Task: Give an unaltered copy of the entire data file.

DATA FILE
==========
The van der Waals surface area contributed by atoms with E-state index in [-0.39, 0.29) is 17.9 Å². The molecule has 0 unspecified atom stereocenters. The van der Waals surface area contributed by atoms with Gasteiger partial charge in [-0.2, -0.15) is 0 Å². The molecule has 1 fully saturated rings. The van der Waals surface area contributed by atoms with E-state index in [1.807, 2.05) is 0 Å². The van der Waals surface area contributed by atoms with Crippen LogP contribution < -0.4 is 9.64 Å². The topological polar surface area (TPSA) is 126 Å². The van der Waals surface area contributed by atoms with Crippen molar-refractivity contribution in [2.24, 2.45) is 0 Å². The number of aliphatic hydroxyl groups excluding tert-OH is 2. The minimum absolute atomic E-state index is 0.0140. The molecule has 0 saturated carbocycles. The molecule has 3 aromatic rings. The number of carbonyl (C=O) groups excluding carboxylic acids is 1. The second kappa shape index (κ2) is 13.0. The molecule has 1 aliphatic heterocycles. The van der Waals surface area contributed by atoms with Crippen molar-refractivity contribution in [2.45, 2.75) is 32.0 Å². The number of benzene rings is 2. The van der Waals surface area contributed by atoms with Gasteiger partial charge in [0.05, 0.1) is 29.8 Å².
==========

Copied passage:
The van der Waals surface area contributed by atoms with E-state index in [-0.39, 0.29) is 17.9 Å². The molecule has 0 unspecified atom stereocenters. The van der Waals surface area contributed by atoms with Gasteiger partial charge in [-0.2, -0.15) is 0 Å². The molecule has 1 fully saturated rings. The van der Waals surface area contributed by atoms with E-state index in [1.807, 2.05) is 0 Å². The van der Waals surface area contributed by atoms with Crippen LogP contribution < -0.4 is 9.64 Å². The topological polar surface area (TPSA) is 126 Å². The van der Waals surface area contributed by atoms with Crippen molar-refractivity contribution in [2.24, 2.45) is 0 Å². The number of aliphatic hydroxyl groups excluding tert-OH is 2. The minimum absolute atomic E-state index is 0.0140. The molecule has 0 saturated carbocycles. The molecule has 3 aromatic rings. The number of carbonyl (C=O) groups excluding carboxylic acids is 1. The second kappa shape index (κ2) is 13.0. The molecule has 1 aliphatic heterocycles. The van der Waals surface area contributed by atoms with Crippen molar-refractivity contribution in [2.45, 2.75) is 32.0 Å². The number of benzene rings is 2. The van der Waals surface area contributed by atoms with Gasteiger partial charge in [0.05, 0.1) is 29.8 Å².